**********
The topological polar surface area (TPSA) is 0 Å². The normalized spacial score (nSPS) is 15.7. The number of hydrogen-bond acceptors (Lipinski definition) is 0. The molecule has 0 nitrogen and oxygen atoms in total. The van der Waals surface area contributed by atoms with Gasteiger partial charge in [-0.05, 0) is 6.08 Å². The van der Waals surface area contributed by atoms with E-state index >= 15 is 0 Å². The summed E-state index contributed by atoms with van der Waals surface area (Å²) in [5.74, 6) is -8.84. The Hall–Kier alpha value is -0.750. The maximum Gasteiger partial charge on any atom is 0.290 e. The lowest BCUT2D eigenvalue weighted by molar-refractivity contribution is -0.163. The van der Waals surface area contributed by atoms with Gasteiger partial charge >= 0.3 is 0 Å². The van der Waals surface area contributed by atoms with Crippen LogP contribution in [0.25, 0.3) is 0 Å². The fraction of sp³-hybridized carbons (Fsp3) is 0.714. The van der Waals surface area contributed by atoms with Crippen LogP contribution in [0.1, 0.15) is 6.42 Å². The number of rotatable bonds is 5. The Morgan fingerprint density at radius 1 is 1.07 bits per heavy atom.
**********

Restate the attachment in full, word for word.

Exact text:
The topological polar surface area (TPSA) is 0 Å². The normalized spacial score (nSPS) is 15.7. The number of hydrogen-bond acceptors (Lipinski definition) is 0. The molecule has 0 nitrogen and oxygen atoms in total. The van der Waals surface area contributed by atoms with Gasteiger partial charge in [-0.05, 0) is 6.08 Å². The van der Waals surface area contributed by atoms with E-state index >= 15 is 0 Å². The summed E-state index contributed by atoms with van der Waals surface area (Å²) in [5.74, 6) is -8.84. The Hall–Kier alpha value is -0.750. The maximum Gasteiger partial charge on any atom is 0.290 e. The lowest BCUT2D eigenvalue weighted by molar-refractivity contribution is -0.163. The van der Waals surface area contributed by atoms with Gasteiger partial charge >= 0.3 is 0 Å². The van der Waals surface area contributed by atoms with Crippen LogP contribution in [0.25, 0.3) is 0 Å². The fraction of sp³-hybridized carbons (Fsp3) is 0.714. The van der Waals surface area contributed by atoms with Crippen LogP contribution in [0.1, 0.15) is 6.42 Å². The number of rotatable bonds is 5. The Morgan fingerprint density at radius 1 is 1.07 bits per heavy atom.